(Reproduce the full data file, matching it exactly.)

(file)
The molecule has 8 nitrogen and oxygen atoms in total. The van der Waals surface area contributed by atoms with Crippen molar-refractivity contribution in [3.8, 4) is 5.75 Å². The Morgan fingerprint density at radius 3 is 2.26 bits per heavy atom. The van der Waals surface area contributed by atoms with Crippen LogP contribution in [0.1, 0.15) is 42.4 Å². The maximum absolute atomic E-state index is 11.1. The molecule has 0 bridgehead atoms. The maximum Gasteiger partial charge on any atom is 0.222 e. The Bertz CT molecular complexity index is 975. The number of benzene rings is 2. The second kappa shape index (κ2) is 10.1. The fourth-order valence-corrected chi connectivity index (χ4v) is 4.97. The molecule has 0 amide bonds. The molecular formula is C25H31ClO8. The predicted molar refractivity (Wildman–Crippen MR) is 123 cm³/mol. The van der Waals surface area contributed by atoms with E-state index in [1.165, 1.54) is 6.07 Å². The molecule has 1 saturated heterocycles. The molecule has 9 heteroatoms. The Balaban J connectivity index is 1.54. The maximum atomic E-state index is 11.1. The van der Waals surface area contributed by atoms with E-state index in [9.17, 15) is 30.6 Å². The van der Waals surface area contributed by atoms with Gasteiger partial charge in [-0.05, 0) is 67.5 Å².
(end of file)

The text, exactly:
The molecule has 8 nitrogen and oxygen atoms in total. The van der Waals surface area contributed by atoms with Crippen molar-refractivity contribution in [3.8, 4) is 5.75 Å². The Morgan fingerprint density at radius 3 is 2.26 bits per heavy atom. The van der Waals surface area contributed by atoms with Crippen LogP contribution in [0.1, 0.15) is 42.4 Å². The maximum absolute atomic E-state index is 11.1. The molecule has 0 bridgehead atoms. The maximum Gasteiger partial charge on any atom is 0.222 e. The Bertz CT molecular complexity index is 975. The number of benzene rings is 2. The second kappa shape index (κ2) is 10.1. The fourth-order valence-corrected chi connectivity index (χ4v) is 4.97. The molecule has 0 amide bonds. The molecular formula is C25H31ClO8. The predicted molar refractivity (Wildman–Crippen MR) is 123 cm³/mol. The van der Waals surface area contributed by atoms with E-state index in [1.165, 1.54) is 6.07 Å². The molecule has 1 saturated heterocycles. The molecule has 9 heteroatoms. The Balaban J connectivity index is 1.54. The maximum atomic E-state index is 11.1. The van der Waals surface area contributed by atoms with E-state index in [9.17, 15) is 30.6 Å². The van der Waals surface area contributed by atoms with Gasteiger partial charge in [-0.05, 0) is 67.5 Å².